ecently I was having lunch in a hotel restaurant, at a table next to a family of four who were only noticeable because they sat in absolute silence. The parents where on their phones, the pre-teenager children were glued to tablets. Their meals arrived just after mine and for around 20 seconds their gaze drifted from the screen onto the cutlery, then to the plates, then back to the screens. The eating motions happened almost automatically, with only a few occasional seconds to navigate the cutlery to the food.
Remembering my manners, I tried hard not to keep looking, but there was no chance whatsoever that they would have noticed if I had. After their food was consumed, they sat for another half an hour in silence, during which point I started to look around the restaurant and was taken aback by the replica behaviour on a dozen more tables. The place was almost silent and almost every diner was on a digital device.
I almost wish I could say I don’t suffer from this type of behaviour but the reality is I may be equally guilty of over-reliance on digital connectivity. This morning I was having a conversation with a friend over breakfast and neither of us had brought our phones to the restaurant. We were trying to explain an exotic location and soon realised that we were sub-consciously reaching for an invisible device to open a Google image search. Later we were working out the cost of something and again, the lack of a calculator meant we were forced to work out the sum in our heads. It was painful!
The thing is, our connected devices are making our lives so much easier and quicker. They enable long distance to be non-existent. They enable instant access to the hardest of questions. It’s really no surprise we are so reliant on digital connectivity – but with what cost?
As I’ve often said before, since the dawn of innovation we’ve been struck with a paradox. Fire on demand was one of the first innovations we managed and immediately we were faced with options ranging from warming our caves, to burning our enemies. Reaching a balance is a process that usually happens after a period of saturation. When we find a new thing to do that we enjoy the benefit of, we tend to do it a lot until we find the way it best fits in our lives. I’m convinced that we’re at the starting point of connectivity and haven’t even scratched the surface yet in terms of how addicted we are to digital activity.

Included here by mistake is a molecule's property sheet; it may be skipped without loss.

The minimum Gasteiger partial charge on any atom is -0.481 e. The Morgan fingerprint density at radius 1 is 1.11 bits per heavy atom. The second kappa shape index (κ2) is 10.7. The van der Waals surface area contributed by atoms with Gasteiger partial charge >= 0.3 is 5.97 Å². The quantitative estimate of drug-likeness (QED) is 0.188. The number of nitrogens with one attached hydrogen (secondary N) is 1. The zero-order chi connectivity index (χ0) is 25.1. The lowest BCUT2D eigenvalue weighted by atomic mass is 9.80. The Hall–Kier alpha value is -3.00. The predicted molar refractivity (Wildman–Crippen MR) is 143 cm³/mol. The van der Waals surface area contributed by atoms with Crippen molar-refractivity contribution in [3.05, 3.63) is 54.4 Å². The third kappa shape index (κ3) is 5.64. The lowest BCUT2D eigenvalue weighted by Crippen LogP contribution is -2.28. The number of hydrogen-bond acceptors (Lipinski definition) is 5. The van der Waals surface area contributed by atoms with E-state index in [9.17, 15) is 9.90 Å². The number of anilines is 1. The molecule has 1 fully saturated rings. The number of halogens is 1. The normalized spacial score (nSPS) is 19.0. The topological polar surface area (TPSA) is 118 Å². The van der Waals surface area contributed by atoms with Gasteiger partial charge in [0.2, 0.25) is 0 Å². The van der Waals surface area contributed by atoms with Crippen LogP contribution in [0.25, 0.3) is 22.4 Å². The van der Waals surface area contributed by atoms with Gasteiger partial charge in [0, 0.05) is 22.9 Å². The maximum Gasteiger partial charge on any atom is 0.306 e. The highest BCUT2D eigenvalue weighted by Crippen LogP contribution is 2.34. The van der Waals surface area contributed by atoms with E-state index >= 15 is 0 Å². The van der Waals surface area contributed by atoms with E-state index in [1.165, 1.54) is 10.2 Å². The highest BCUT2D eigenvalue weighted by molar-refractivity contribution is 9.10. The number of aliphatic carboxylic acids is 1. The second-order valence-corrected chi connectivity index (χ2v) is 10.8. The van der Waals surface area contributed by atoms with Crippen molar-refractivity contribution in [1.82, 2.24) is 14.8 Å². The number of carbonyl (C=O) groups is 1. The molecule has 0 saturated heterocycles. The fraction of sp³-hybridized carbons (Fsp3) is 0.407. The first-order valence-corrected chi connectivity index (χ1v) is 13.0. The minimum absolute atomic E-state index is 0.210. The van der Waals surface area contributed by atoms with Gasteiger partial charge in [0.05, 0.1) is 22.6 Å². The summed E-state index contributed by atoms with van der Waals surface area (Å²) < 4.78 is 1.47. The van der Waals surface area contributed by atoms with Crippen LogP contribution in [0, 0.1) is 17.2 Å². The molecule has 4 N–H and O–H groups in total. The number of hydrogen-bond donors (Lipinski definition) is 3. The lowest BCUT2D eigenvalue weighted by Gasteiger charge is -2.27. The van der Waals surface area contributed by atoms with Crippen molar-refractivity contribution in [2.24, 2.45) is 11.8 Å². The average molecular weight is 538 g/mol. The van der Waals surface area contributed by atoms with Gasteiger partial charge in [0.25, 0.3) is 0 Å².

I suspect we are getting used to how instant our gratification is by using these tools. Our expectation for things to appear upon a single tap on a screen, has matured from communications to entertainment, shopping and even relationships. The younger people of today don’t even remember a time when you couldn’t do these things. The digital natives expect instant gratification in all things now – educated by how they view the world through a screen. I often wonder what type of companies they will create? What does industry look like when it is built by people who have a default expectation of instantaneous?
I’d like to make a plea for some analogue to be included in how we raise our children and how we conduct our relationships. Of course we should continue to use the brilliant technologies to solve problems, but with a balance of non-digital reality included. I’d like us all to consider this balance as a priority and pro-actively prioritise non-digital meetings and non-digital solutions. This is a paradox and paradoxes aren’t problems, they don’t have outright solutions. All we have is balance. If, heaven forbid, one of the family members sitting in the restaurant were to pass away later that day, would the remaining family members wish they had conducted a conversation or expressed some emotion at lunch? Do you think they may have re-prioritised things if they knew that non-digital life and relationships are more precious than Facebook?
We have a limited number of days in our lives and I believe that how we balance our activity is of paramount importance.